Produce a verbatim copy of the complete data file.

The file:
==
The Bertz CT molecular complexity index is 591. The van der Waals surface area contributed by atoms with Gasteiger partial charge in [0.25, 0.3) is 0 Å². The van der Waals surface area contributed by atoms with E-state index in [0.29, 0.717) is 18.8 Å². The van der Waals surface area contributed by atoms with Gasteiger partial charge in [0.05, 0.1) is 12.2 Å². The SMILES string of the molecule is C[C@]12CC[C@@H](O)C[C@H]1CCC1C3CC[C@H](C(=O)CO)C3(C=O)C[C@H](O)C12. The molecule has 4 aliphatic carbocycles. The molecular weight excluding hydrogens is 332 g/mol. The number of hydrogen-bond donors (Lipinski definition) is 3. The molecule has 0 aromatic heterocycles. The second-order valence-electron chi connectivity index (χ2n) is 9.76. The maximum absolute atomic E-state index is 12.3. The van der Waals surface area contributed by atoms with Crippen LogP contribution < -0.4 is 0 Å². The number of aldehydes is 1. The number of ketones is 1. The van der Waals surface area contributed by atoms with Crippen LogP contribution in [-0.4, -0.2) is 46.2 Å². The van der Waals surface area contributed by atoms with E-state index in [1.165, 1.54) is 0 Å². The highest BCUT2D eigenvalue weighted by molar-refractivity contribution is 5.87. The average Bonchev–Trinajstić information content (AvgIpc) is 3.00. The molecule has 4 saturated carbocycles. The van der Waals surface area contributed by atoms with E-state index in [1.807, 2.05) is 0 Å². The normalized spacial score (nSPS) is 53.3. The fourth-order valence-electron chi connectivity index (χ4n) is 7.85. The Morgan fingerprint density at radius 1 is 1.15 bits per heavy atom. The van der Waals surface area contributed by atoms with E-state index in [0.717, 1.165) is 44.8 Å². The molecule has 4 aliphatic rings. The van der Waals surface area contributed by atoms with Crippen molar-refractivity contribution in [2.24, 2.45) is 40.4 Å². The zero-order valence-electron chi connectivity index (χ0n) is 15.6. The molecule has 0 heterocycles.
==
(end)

The Bertz CT molecular complexity index is 591. The van der Waals surface area contributed by atoms with Gasteiger partial charge in [0.25, 0.3) is 0 Å². The van der Waals surface area contributed by atoms with E-state index in [0.29, 0.717) is 18.8 Å². The van der Waals surface area contributed by atoms with Gasteiger partial charge in [0.05, 0.1) is 12.2 Å². The SMILES string of the molecule is C[C@]12CC[C@@H](O)C[C@H]1CCC1C3CC[C@H](C(=O)CO)C3(C=O)C[C@H](O)C12. The molecule has 4 aliphatic carbocycles. The molecular weight excluding hydrogens is 332 g/mol. The number of hydrogen-bond donors (Lipinski definition) is 3. The molecule has 0 aromatic heterocycles. The second-order valence-electron chi connectivity index (χ2n) is 9.76. The maximum absolute atomic E-state index is 12.3. The van der Waals surface area contributed by atoms with Crippen LogP contribution < -0.4 is 0 Å². The number of aldehydes is 1. The number of ketones is 1. The van der Waals surface area contributed by atoms with Crippen LogP contribution in [-0.4, -0.2) is 46.2 Å². The van der Waals surface area contributed by atoms with E-state index in [1.165, 1.54) is 0 Å². The highest BCUT2D eigenvalue weighted by molar-refractivity contribution is 5.87. The average Bonchev–Trinajstić information content (AvgIpc) is 3.00. The molecule has 4 saturated carbocycles. The van der Waals surface area contributed by atoms with E-state index in [1.807, 2.05) is 0 Å². The normalized spacial score (nSPS) is 53.3. The fourth-order valence-electron chi connectivity index (χ4n) is 7.85. The Morgan fingerprint density at radius 1 is 1.15 bits per heavy atom. The van der Waals surface area contributed by atoms with E-state index in [0.717, 1.165) is 44.8 Å². The molecule has 4 aliphatic rings. The van der Waals surface area contributed by atoms with Crippen molar-refractivity contribution in [2.24, 2.45) is 40.4 Å². The zero-order valence-electron chi connectivity index (χ0n) is 15.6. The molecule has 0 heterocycles.